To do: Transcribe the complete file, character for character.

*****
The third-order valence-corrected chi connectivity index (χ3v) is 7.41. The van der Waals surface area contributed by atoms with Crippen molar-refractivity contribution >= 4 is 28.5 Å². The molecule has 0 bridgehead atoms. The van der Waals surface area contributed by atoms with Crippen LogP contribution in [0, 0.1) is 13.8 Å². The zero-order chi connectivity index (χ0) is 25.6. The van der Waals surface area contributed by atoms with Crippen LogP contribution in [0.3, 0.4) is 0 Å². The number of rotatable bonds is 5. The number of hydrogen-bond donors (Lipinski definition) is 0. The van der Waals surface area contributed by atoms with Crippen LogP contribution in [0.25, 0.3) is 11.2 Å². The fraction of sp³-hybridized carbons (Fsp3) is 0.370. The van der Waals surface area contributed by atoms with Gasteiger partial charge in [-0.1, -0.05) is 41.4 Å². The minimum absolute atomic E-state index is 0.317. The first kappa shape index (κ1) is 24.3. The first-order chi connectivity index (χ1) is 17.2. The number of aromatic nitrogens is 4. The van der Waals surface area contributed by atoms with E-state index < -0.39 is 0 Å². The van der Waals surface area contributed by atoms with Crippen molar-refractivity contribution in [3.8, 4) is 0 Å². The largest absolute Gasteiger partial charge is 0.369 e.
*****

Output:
The third-order valence-corrected chi connectivity index (χ3v) is 7.41. The van der Waals surface area contributed by atoms with Crippen molar-refractivity contribution >= 4 is 28.5 Å². The molecule has 0 bridgehead atoms. The van der Waals surface area contributed by atoms with Crippen LogP contribution in [0, 0.1) is 13.8 Å². The zero-order chi connectivity index (χ0) is 25.6. The van der Waals surface area contributed by atoms with Crippen LogP contribution in [0.3, 0.4) is 0 Å². The number of rotatable bonds is 5. The number of hydrogen-bond donors (Lipinski definition) is 0. The van der Waals surface area contributed by atoms with Crippen LogP contribution in [0.25, 0.3) is 11.2 Å². The fraction of sp³-hybridized carbons (Fsp3) is 0.370. The van der Waals surface area contributed by atoms with Gasteiger partial charge in [-0.1, -0.05) is 41.4 Å². The minimum absolute atomic E-state index is 0.317. The first kappa shape index (κ1) is 24.3. The first-order chi connectivity index (χ1) is 17.2. The number of aromatic nitrogens is 4. The van der Waals surface area contributed by atoms with E-state index < -0.39 is 0 Å². The van der Waals surface area contributed by atoms with Crippen molar-refractivity contribution in [3.8, 4) is 0 Å². The largest absolute Gasteiger partial charge is 0.369 e.